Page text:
When last we left Miriam Black, her unique ability to see the way people die had driven her not to take a life, but to save one. She defied fate, and pulled a fast one on the Reaper. Visions have taunted her to say that she’s part of something much bigger than just her freaky touch-based powers, and as Mockingbird opens, we find out that Miriam feels much the same way about destiny that she does about fate – it can go fuck itself.

Courtesy terribleminds

Miriam tries. She tries pretty hard to settle into something resembling a normal life with Louis, the burly trucker she met during her last adventure. But normalcy and Miriam get along together about as well as a Tea Partier and an NPR host in a Hessian sack, and before long Miriam’s hit the road again. Louis chases her down, mostly because he’s devoted to her, and convinces her to talk to a teacher he knows who is willing to pay Miriam in order to confirm a suspicion. Reluctantly, Miriam agrees, and is drawn into a murder plot involving some of the girls at the school, knowing that the only way to cheat death is to offer it a life.

There’s something poetic about Miriam Black between the swearing and the cigarette butts. Despite her human form and function, she operates more like a force of nature, forever altering the lives of those she comes into contact with. Yet Chuck writes her with such a raw and real voice that we can’t help but relate to her, even if a good deal of her antics seem deplorable or reprehensible to us. Her world view may be skewed several degrees to the side of what most folks consider “normal”, and she may lie just as often as she deals in blunt, raw honesty, but at her core, she wants to avoid the suffering of others and never seeks to be the cause of it, if she can help it.

This is why the school environment and mystery plot are perfect for her. She’s put in a position where she is compelled to act, not out of monetary motivation but due to a sense of justice, of wanting to do right by girls who haven’t had their chances yet. It’s an opportunity for Miriam to both show her true colors and demonstrate that as much as she might rail against her destiny, she does herself no favors by denying her nature and avoiding what her gift can do for others. You can’t really call her a ‘heroine’ but Mockingbird brings her damn close.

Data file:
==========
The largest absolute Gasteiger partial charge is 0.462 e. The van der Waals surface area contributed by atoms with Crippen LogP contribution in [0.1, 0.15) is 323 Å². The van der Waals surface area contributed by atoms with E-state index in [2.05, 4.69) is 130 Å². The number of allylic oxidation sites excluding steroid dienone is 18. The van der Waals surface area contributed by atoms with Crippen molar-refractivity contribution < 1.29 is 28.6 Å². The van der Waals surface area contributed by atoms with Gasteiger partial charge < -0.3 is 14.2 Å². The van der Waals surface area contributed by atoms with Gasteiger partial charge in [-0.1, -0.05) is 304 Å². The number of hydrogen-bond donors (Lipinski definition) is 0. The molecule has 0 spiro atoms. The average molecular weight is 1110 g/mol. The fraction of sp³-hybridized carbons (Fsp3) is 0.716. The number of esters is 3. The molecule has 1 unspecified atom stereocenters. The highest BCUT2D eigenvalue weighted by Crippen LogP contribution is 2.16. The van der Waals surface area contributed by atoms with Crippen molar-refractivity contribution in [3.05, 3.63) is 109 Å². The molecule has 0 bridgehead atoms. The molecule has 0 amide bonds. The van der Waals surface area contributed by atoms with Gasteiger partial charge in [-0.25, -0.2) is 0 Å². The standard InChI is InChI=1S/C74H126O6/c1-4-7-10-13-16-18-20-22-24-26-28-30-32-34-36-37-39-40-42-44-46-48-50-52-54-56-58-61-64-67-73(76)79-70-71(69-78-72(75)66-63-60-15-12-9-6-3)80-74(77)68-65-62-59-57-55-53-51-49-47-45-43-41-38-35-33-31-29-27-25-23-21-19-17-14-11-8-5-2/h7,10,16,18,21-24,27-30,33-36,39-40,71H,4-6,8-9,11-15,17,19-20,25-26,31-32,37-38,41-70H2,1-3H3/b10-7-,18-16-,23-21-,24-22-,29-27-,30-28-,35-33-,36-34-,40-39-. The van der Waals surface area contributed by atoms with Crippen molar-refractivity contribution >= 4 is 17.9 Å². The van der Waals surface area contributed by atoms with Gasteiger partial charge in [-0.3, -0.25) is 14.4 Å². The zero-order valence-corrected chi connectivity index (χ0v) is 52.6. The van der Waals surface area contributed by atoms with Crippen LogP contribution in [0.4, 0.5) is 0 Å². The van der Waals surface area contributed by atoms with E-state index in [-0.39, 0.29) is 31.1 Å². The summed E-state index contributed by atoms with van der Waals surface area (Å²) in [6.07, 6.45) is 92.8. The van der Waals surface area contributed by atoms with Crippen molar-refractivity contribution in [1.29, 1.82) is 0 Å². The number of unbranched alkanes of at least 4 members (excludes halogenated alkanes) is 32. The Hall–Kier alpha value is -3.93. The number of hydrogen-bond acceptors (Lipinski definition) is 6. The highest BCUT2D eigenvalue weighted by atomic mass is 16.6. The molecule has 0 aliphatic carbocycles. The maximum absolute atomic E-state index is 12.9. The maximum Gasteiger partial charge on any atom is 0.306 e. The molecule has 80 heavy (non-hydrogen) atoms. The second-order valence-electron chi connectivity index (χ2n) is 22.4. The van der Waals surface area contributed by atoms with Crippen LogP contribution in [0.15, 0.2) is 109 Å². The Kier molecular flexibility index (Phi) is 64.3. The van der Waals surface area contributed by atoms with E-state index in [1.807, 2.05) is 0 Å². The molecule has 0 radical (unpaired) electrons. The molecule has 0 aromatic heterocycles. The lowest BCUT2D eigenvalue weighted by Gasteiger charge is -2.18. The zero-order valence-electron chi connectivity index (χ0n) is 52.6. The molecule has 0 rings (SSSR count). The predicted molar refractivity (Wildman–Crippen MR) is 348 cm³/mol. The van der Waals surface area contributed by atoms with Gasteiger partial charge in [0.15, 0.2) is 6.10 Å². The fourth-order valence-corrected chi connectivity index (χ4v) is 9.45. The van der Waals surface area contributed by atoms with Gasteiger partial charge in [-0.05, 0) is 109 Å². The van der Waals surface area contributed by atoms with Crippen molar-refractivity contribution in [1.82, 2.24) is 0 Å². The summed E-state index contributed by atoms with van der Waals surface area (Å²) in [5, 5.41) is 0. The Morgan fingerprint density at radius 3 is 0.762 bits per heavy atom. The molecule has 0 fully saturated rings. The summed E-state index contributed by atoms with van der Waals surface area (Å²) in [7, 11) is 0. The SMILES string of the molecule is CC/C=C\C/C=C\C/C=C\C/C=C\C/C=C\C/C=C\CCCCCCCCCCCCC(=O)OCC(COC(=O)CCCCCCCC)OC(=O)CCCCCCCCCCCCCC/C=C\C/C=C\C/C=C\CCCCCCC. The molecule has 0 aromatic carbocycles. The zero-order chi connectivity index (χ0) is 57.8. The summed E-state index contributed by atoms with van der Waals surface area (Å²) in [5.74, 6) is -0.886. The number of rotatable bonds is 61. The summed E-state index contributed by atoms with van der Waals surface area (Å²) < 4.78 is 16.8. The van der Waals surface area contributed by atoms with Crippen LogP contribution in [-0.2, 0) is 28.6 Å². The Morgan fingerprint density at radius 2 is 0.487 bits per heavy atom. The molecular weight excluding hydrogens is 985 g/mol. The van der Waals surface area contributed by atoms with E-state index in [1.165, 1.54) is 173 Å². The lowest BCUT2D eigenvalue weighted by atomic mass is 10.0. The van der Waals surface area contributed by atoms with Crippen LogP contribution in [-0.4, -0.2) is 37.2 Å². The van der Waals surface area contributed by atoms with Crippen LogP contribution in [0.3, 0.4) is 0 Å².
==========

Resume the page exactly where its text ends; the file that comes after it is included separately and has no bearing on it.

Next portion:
I will admit to a touch of cognitive dissonance between this and Blackbirds, only because this work is much more focused on an overarching plot and objective than the previous one. This doesn’t make either work superior to the other one; it simply makes them different. Blackbirds was a tight, focused, and unflinching examination of Miriam Black as a character. Mockingbird takes this character and puts her on the rails of a more straightforward narrative. This is worth mentioning for lovers of the first book, but it’s most certainly not a problem: if you like Miriam Black, Mockingbird will not disappoint. It’s just worth it to be aware of the differences.

Chuck Wendig remains on top of his game, especially when it comes to his leads. Some of the supporting cast may feel a bit arch, ciphers for various aspects of Miriam and her life and past, but I think that’s inevitable when your protagonist is such a powerhouse. Fans of both mystery and Miriam Black will find plenty to love about Mockingbird. I know I did.

© 2024 Blue Ink Alchemy

Theme by Anders NorenUp ↑